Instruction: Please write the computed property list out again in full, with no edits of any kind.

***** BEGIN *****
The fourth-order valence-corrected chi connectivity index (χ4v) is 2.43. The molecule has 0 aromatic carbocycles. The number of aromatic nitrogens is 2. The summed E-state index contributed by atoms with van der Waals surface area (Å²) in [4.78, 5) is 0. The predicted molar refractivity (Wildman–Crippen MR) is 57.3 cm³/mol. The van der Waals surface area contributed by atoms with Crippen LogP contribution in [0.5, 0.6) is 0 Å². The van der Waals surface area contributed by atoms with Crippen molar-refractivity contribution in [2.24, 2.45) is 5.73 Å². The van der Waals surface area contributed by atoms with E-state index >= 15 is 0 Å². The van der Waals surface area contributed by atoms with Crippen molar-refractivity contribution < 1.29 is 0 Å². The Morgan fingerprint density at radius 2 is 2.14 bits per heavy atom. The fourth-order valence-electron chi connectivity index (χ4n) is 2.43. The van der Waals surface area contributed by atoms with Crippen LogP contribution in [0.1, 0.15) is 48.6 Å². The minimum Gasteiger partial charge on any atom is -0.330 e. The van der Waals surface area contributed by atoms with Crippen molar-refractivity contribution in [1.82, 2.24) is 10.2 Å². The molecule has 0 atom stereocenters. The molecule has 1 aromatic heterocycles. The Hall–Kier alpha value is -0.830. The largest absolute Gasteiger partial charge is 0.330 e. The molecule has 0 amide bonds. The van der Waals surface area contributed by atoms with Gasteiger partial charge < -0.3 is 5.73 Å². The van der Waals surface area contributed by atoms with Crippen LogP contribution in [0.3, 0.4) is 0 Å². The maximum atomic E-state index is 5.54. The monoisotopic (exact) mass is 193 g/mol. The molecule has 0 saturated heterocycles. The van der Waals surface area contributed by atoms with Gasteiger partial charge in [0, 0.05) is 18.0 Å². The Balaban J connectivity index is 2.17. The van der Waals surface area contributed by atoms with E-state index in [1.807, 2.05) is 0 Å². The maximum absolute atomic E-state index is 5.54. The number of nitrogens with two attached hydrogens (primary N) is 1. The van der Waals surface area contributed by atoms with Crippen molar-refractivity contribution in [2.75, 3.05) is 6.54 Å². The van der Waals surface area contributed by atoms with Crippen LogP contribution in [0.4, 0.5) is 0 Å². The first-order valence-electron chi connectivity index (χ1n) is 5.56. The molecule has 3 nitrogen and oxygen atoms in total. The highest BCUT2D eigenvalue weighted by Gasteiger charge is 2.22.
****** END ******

The fourth-order valence-corrected chi connectivity index (χ4v) is 2.43. The molecule has 0 aromatic carbocycles. The number of aromatic nitrogens is 2. The summed E-state index contributed by atoms with van der Waals surface area (Å²) in [4.78, 5) is 0. The predicted molar refractivity (Wildman–Crippen MR) is 57.3 cm³/mol. The van der Waals surface area contributed by atoms with Crippen LogP contribution in [0.5, 0.6) is 0 Å². The van der Waals surface area contributed by atoms with Crippen molar-refractivity contribution in [2.24, 2.45) is 5.73 Å². The van der Waals surface area contributed by atoms with E-state index >= 15 is 0 Å². The van der Waals surface area contributed by atoms with Crippen molar-refractivity contribution < 1.29 is 0 Å². The Morgan fingerprint density at radius 2 is 2.14 bits per heavy atom. The fourth-order valence-electron chi connectivity index (χ4n) is 2.43. The van der Waals surface area contributed by atoms with Crippen LogP contribution in [0.1, 0.15) is 48.6 Å². The minimum Gasteiger partial charge on any atom is -0.330 e. The van der Waals surface area contributed by atoms with Crippen molar-refractivity contribution in [1.82, 2.24) is 10.2 Å². The molecule has 0 atom stereocenters. The molecule has 1 aromatic heterocycles. The Hall–Kier alpha value is -0.830. The largest absolute Gasteiger partial charge is 0.330 e. The molecule has 0 amide bonds. The van der Waals surface area contributed by atoms with Gasteiger partial charge < -0.3 is 5.73 Å². The van der Waals surface area contributed by atoms with Crippen LogP contribution in [0.3, 0.4) is 0 Å². The maximum atomic E-state index is 5.54. The monoisotopic (exact) mass is 193 g/mol. The molecule has 0 saturated heterocycles. The van der Waals surface area contributed by atoms with Gasteiger partial charge in [0, 0.05) is 18.0 Å². The Balaban J connectivity index is 2.17. The van der Waals surface area contributed by atoms with E-state index in [1.807, 2.05) is 0 Å². The maximum absolute atomic E-state index is 5.54. The number of nitrogens with two attached hydrogens (primary N) is 1. The van der Waals surface area contributed by atoms with Crippen molar-refractivity contribution in [2.75, 3.05) is 6.54 Å². The van der Waals surface area contributed by atoms with Crippen LogP contribution in [0.4, 0.5) is 0 Å². The first-order valence-electron chi connectivity index (χ1n) is 5.56. The molecule has 3 nitrogen and oxygen atoms in total. The highest BCUT2D eigenvalue weighted by Gasteiger charge is 2.22.